In protest of the tragic Robb Elementary School massacre, interfaith groups will be gathering outside the George R. Brown Convention Center in Houston, Texas this Friday where the first of the three-day 151st Annual National Rifle Association Meeting begins.

Religion News reported that the protest will begin at 1 p.m. Central Time on May 27 and around 400 people of various faiths-Buddhists, Christians, Jews, and Muslims-have already registered for the event as of Thursday morning.

An Interfaith Protest Springing From A Tragic Event

The media outlet said the protest was initiated by Disciples of Christ Rev. Teresa Kim Pecinovsky who immediately contacted Presbyterian Church USA's Megan Dosher Hansen after seeing news of the Uvalde killings fill her social media feed. Pecinovsky told Hansen that they co-organize an interfaith protest at the 2022 NRA Convention.

On Tuesday, a gunman stormed into the Robb Elementary School in Uvalde, Texas killing 19 children and two female teachers. The school is only a few hours away from the George R. Brown Convention Center. The LA Times published a listing of the victims in the school's mass shooting, which mostly involved 10-year-old students who have completed their school year and some are even celebrating being a part of the honor roll ceremony.

The children are Alexandria Aniyah Rubio, Alithia Ramirez, Ameri Jo Garza, Annabell Guadalupe Rodriguez, Eliahana Cruz Torres, Jackie Cazares, Jaliah Nicole Silguero, Jayce Luevanos, Jose Flores, Layla Salazar, Makenna Lee Elrod, Rojelio Torres, Uziyah Garcia, Xavier Lopez, Tess Marie Mata, Nevaeh Bravo, Maite Rodriguez, Miranda Mathis, and Eliana Garcia. Of the children, no ages were given for Bravo, Mata, and Rodriguez. While Garcia and Mathis are aged 9 and 11, respectively.

Two teachers, 44-year-old Eva Mireles and 46-year-old Irma Garcia, have been regarded as heroes for sacrificing their lives to protect their students. Both fourth-grade teachers have been serving in the school for years, with Garcia for 23 and Mirales for 17.

Also Read: Pope, Chicago Cardinal Urges US Government To Enforce Gun Control Policies After Texas Mass Shooting Of Children

Hansen told Religion News that it will be a day of prayer including a silent march through the convention center. Hansen said the protest culminates with the recognition of the victims.

While Pecinovsky, a children's book author, raised the power of interfaith leaders coming together. Pecinovsky revealed that news of the Uvalde massacre filled her with grief, rage, and shock, especially having preschool-age children herself. The author also can relate to the incident since she could still clearly recall when the Columbine happened back in her high school days. She stressed that the violence has not stopped since. This is why, she said, bringing interfaith leaders together is important, for through it "civil and human rights happen" because they have "political power too."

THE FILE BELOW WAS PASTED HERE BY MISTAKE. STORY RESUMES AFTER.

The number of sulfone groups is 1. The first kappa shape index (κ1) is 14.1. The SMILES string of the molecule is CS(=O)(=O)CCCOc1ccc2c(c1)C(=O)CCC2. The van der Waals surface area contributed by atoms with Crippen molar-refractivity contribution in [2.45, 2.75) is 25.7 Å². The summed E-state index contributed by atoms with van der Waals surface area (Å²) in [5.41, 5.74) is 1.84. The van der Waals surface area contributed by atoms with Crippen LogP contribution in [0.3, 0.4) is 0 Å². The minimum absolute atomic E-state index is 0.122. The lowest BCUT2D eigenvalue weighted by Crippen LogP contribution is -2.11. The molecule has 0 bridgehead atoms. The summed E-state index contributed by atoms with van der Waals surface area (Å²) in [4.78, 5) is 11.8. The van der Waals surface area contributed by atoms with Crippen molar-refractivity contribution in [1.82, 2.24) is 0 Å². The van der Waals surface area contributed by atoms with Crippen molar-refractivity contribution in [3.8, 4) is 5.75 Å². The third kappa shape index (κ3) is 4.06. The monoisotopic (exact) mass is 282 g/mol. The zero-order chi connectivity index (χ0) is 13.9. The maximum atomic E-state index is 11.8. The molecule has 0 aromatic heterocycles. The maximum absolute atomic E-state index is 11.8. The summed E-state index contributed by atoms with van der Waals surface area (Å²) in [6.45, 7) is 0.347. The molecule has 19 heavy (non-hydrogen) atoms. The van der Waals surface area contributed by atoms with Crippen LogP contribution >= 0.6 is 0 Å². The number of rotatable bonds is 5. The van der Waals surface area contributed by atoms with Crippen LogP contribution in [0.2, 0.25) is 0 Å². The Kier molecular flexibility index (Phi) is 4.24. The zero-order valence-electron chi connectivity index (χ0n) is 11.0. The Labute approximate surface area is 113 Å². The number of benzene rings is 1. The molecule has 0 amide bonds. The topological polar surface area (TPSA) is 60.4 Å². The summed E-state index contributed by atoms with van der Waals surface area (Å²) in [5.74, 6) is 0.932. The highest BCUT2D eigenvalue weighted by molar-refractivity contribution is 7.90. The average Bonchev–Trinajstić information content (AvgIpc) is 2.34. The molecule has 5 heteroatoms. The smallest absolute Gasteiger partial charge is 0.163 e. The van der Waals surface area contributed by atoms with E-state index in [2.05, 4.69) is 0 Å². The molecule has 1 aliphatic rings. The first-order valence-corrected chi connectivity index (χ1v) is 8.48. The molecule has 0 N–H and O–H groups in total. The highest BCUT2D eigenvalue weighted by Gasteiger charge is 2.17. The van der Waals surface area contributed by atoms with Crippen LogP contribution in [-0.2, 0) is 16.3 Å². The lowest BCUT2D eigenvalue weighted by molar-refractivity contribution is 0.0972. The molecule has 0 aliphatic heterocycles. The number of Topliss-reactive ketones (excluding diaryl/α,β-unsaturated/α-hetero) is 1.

Pecinovsky, being a hospice chaplain and former hospital chaplain, recalled the honor of being present for grieving families whose children died of violence. She stressed that one can never forget the images of dead children and the sound of wailing mothers. She raised that most people have become anesthetized to the murder happening in schools and communities. She underscored the reality that the victims are simply "not other people's children" but "are our children."

An Interfaith Protest Aimed At Legal Reforms

According to the protest's registration page, the primary goal of gathering the interfaith community outside the NRA convention is to "call out elected officials for their complicity in the deaths of innocent children" and to "call officials to pass legislation for common sense gun laws, including universal background checks and bringing back the assault weapons ban, which was proven effective." This is on top of lamenting the lives lost in Uvalde.

Various church leaders have expressed remorse at the tragic incident and have urged the US government to implement gun control policies. The United States Conference of Catholic Bishops through its Director of Public Affairs Chieko Noguchi condemned the violence and called for prayers. Noguchi also raised the need for the general public to reflect on how to end the violence.

"There have been too many school shootings, too much killing of the innocent...We join our prayers along with the community in Uvalde and Archbishop Gustavo García-Siller. As we do so, each of us also needs to search our souls for ways that we can do more to understand this epidemic of evil and violence and implore our elected officials to help us take action," Noguchi said.

Noguchi's statements seemed to be echoed by author and political commentator Glenn Beck, who pointed to the rotting American society as the true reason for the massacre. Beck elaborated that the problem lies in hatred tearing the country apart due to social issues such as racism and political differences.

Related News: Faith Community Providing Mental Health Support Amid Texas School Shooting

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